Professional gamer Erik Flom was playing a game of Counter-Strike on the live-streaming site Twitch when something unexpected happened.
His screen suddenly went black and then blue, as his PC began automatically configuring an update for Windows 10.
With thousands of followers watching, Flom reacted how you might expect – with disbelief and a blue streak of cursing:
What. What? How did this happen! F*ck you Windows 10! Oh my God! You had one job PC. We turned off everything. Update faster you f*ck!
As Flom’s mishap shows, even once you have Windows 10 installed, automatic updates can cause some grief as well.
In Microsoft’s defense, it’s understandable why Redmond wants to force you to install updates in Windows 10.
Unfortunately, cyberattackers don’t need to rely on zero-days, where a security patch isn’t available, because so many users remain unprotected against security bugs with fixes that are available – and have been for weeks, months, or even years!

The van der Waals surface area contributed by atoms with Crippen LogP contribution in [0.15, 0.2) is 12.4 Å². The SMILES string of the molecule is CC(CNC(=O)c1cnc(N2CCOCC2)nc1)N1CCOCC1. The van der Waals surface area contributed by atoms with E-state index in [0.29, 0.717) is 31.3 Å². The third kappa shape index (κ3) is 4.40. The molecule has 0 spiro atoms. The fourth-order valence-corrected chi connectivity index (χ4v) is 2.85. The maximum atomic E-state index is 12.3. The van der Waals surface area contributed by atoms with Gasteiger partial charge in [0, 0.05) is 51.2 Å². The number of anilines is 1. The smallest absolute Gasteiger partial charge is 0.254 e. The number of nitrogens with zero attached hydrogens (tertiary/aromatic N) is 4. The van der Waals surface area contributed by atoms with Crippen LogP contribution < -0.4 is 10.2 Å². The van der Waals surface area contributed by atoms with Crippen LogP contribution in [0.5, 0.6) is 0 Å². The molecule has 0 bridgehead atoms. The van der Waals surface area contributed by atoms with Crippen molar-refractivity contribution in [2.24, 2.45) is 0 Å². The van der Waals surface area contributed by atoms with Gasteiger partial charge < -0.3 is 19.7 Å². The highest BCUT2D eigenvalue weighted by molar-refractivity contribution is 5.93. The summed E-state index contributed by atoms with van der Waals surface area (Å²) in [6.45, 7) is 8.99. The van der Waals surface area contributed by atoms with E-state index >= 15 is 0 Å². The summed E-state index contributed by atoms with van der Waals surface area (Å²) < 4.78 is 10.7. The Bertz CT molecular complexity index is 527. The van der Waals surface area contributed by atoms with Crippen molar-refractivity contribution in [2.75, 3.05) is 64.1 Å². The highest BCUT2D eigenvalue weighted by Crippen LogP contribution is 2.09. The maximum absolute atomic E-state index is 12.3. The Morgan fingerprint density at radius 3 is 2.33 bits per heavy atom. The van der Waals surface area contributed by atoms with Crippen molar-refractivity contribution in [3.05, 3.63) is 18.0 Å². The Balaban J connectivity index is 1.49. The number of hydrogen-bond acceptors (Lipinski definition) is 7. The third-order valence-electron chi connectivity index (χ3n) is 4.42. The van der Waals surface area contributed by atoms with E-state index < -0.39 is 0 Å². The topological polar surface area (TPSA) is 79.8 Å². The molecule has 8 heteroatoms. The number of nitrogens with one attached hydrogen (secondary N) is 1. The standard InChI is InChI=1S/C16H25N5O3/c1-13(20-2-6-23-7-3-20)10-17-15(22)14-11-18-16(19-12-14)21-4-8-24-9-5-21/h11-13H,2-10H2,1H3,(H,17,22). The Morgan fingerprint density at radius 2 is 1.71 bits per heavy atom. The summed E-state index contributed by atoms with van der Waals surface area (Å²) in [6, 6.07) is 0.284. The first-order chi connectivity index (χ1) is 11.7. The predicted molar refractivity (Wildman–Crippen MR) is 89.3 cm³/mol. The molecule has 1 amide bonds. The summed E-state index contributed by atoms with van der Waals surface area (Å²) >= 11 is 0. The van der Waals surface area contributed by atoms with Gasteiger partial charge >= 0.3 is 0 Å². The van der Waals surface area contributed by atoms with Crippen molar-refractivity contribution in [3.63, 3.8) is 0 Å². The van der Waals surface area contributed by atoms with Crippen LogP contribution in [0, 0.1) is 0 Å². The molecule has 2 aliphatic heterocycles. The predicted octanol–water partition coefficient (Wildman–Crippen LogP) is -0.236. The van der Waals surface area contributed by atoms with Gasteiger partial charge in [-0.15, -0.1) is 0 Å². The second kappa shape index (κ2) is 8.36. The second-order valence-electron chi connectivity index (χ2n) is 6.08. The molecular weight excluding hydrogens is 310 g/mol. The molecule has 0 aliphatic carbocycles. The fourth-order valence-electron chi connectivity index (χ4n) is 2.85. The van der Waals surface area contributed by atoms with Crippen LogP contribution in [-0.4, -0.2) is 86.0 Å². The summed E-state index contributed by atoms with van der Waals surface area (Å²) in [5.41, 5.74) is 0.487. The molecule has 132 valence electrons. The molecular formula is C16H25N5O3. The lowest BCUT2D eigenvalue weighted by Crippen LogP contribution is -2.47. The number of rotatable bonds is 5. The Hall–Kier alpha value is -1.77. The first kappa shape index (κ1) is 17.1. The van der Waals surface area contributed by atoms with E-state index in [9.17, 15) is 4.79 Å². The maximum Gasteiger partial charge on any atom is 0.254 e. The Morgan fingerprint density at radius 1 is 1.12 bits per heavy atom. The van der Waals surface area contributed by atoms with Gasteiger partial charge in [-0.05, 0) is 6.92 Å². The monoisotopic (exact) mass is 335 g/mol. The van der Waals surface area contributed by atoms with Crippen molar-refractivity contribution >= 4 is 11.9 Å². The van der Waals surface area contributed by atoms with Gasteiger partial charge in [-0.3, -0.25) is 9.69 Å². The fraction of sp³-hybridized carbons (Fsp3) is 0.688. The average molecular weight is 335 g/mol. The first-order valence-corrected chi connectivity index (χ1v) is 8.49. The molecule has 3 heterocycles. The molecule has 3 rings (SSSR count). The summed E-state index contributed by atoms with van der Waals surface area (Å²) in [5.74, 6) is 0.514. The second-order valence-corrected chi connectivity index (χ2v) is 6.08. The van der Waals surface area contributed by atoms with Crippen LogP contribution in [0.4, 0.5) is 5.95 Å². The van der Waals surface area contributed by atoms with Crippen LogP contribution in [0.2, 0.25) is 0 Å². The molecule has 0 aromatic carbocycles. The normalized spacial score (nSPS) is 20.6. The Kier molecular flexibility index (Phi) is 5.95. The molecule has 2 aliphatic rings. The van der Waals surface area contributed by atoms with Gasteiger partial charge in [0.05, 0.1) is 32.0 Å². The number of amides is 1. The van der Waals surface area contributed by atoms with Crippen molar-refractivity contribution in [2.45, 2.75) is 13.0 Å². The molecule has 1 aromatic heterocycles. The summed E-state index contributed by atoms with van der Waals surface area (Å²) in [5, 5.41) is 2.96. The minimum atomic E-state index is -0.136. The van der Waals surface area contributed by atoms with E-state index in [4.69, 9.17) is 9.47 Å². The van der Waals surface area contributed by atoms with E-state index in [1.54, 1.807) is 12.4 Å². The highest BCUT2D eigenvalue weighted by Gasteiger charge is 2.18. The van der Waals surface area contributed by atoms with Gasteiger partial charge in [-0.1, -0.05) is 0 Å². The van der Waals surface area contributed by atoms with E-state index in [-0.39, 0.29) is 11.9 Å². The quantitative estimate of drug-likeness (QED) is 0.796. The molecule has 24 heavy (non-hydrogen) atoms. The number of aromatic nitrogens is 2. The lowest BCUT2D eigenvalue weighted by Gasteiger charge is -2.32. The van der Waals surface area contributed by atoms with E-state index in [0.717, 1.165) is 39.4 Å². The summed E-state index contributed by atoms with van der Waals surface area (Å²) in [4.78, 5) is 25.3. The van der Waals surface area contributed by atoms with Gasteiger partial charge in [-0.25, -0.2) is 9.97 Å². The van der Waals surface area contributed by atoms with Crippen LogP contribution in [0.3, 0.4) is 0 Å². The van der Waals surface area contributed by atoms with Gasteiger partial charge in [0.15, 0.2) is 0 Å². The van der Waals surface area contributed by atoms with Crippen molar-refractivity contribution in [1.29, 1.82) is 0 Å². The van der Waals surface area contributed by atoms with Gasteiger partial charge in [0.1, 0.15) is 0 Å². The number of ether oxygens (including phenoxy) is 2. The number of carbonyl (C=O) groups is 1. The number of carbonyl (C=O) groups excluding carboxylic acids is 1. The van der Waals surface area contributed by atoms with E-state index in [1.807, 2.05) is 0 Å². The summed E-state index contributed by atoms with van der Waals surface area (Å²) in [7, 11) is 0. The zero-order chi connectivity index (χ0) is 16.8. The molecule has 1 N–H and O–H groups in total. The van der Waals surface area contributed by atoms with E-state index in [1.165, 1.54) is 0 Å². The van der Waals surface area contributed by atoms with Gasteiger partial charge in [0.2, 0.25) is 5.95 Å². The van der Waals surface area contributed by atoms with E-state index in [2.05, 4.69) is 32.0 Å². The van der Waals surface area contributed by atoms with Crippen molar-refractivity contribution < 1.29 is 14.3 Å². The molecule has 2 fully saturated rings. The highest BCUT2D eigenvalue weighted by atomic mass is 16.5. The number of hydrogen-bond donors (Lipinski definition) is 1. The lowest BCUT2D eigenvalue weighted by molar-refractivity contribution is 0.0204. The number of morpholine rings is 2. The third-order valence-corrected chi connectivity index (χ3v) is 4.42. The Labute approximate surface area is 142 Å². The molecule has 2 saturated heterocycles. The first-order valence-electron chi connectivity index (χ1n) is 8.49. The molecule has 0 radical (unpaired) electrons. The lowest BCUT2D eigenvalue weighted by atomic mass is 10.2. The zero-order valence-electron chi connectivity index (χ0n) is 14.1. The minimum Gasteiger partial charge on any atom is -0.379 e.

The Conficker virus, for example, began spreading a month after Microsoft had provided a patch that would have kept people safe, but Conficker nevertheless went on to infect more than 11 million PCs.
More recently, SophosLabs research has found that cybercrooks using maliciously crafted Microsoft Office documents to spread malware are primarily exploiting security holes that have had fixes available for a very long time.
Even worse than failing to apply security updates when they are available are the millions of people who are still running Windows XP, which has been out of support for two years – XP users will be vulnerable to “zero days forever.”
Unfortunately, these out-of-date PCs are not only security risk to the users themselves, but to the rest of us as well.
Microsoft may not be the best at communicating the message, but it really is a good idea for everyone to have auto-updates turned on by default.